As you progress through the game you start getting devotion points that are something of an alternate advancement system. Those points get fed into a web of constellations that provide extra secondary powers if filled, and are tied to your normal powers. What I’m trying to say here is that Grim Dawn has some complicated leveling paths and stat systems. Not as daunting as the leveling system in Path of Exile, but it can be overwhelming if you try to take it all in at once.

There’s also factions and reputations, which surprised me when I got the notification that the undead now hated me. I thought they already did. Certain factions can be turned hostile if you piss them off, but for the most part it’s a progression gate to you getting access to that faction’s bounty system. Ranking up with how much enemy factions hate you just causes more of them to spawn in the world.

I had the same complaint with Grim Dawn that I have with other ARPG titles, and it’s the same reason I don’t like rolling hardcore characters on these games. Because I don’t want to put my controller through the wall. And the only times I really got frustrated with the game were when I died, because given my character’s natural healing attributes and item bonuses, and guzzling potions, the only times I died were points that felt completely unfair. Like a trio of elite enemies would spawn from an altar and just steamroll me with area of effect and damage over time spells while either freezing or trapping me in place so I couldn’t move. Nothing says unearned death quite like activating a shrine, getting surrounded by enemies, and immediately dying.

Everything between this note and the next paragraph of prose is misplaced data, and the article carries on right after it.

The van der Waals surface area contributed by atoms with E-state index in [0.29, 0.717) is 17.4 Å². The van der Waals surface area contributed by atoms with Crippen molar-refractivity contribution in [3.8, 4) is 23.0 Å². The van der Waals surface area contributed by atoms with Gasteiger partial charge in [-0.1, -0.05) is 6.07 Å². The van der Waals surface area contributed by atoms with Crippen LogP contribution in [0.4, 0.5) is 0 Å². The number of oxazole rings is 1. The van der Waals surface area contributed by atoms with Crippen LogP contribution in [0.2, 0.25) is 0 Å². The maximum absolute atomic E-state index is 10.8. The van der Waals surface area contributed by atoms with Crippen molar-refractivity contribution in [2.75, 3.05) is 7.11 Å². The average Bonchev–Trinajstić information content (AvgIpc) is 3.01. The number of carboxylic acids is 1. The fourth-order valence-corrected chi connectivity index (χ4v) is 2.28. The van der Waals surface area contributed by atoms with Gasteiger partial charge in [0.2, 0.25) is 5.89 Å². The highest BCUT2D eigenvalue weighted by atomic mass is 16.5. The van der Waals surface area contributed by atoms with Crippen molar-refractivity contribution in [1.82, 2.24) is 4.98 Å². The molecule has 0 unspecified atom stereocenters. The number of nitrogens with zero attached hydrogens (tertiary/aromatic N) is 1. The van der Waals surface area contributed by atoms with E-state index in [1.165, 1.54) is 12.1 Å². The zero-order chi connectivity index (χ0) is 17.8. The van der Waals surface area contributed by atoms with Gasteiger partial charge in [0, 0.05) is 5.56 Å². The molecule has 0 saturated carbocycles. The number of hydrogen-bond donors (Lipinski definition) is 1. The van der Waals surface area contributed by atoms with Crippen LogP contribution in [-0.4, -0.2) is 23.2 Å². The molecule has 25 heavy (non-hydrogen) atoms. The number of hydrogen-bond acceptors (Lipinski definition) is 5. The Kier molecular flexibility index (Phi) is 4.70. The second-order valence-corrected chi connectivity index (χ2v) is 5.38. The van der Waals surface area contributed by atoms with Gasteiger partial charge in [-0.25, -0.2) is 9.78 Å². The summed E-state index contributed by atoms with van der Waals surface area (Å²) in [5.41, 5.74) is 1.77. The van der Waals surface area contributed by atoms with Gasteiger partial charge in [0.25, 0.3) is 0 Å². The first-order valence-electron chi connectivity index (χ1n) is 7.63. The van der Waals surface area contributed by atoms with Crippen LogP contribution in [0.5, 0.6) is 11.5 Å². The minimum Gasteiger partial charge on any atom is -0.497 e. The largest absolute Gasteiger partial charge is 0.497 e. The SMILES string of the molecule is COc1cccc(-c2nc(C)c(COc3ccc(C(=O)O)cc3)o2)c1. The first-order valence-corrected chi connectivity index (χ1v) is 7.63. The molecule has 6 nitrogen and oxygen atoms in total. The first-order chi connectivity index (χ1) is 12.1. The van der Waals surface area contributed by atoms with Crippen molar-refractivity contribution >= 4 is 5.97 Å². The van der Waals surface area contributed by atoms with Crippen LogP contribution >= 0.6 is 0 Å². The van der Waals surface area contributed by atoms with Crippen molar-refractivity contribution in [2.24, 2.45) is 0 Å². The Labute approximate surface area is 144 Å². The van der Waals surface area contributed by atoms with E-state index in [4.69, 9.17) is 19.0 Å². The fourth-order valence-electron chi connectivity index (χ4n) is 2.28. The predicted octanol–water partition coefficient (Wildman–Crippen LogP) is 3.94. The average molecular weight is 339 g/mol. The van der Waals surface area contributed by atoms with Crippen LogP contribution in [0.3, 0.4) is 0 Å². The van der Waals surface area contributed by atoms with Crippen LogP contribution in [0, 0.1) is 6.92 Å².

It really saps the fun out of the game once you get into later zones where area bosses are just behemoths of health and DPS, that spawn endless amounts of adds that don’t give any experience to just overwhelm and swarm the player and don’t let you move around. Since bosses don’t regenerate health when you die and natural regeneration is ridiculously slow, the simplest option seems to be to drop a portal nearby and keep rushing the boss until it’s dead.

Playing on the Xbox Series S, Grim Dawn crashed to the dashboard three times during my play sessions this week.

Despite my problems with some aspects, Grim Dawn is still a pretty solid ARPG. It’s a game that is occasionally confusing and frustrating, but one that offers a huge amount of choice in building and customizing your character. There’s also a wealth of content considering this package comes with not just the base game but all of the updates over the last eight years from the PC version. You’re going to want to dedicate a good couple of weeks to digging through the content, even more if you’re looking at leveling some alts.

But that’s just my opinion. Review was played on a Series S console, but the game is available for Xbox One and Series systems. Also available on PC.